Waterborne transportation: Oil barges

A barge is a flat-bottomed boat, built mainly for river and canal transport of heavy goods. Some barges are not self-propelled and need to be towed or pushed by towboats. Oil barge is specially designed for carrying base oil and finished oil with flashpoint below 60°C. Similar to dumb barges, oil barge is generally flat-bottomed with absence of its own means of mechanical propulsion and to be towed or pushed by other craft such as tug boat*.

The first bulk transportation of oil in America was accomplished in wooden barges known as bulk boats. These were placed in operation on Oil Creek (Pennsylvania) and the Allegheny River in 1861-62. The vessels were decked over to keep the contents from sloshing out. The deck also allowed the boatmen to better handle the sweeps and manage the barge. It was also quickly learned that the cargo space had to be fitted with a series of wooden bulkheads (baffles) so that the motion of the oil could be controlled.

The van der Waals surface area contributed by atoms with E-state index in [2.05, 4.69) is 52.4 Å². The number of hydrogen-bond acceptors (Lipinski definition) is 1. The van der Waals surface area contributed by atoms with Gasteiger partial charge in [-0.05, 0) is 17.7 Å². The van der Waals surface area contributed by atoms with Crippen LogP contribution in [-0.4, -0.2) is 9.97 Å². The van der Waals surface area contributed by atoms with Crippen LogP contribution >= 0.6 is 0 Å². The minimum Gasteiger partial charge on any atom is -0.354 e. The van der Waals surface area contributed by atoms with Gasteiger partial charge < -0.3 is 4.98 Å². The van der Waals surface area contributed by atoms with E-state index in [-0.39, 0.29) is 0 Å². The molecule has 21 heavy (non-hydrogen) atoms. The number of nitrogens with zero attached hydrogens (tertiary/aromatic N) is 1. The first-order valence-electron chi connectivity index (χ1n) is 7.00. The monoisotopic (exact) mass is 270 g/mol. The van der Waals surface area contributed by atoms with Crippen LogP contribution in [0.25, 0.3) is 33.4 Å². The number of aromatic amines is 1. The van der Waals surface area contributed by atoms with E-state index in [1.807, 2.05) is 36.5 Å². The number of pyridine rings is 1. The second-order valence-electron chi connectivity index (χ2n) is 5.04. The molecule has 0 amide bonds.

Barges play a vital role in America’s transportation system. More than 30 percent of the oil and petroleum products used each year to fuel America’s industrial base and new high tech economy moves by barge. There are 3,950 U.S. tank barges that move 68.9 billion gallons oil in U.S. waters annually. Of this number, 630 are coastal tank barges and the remainder are inland tank barges.

* A tug boat is a boat that is used to maneuver, primarily by towing or pushing, other vessels in harbours, over the open sea or through rivers and canals. Tugboats are also used to tow barges, disabled ships, or other equipment like towboats


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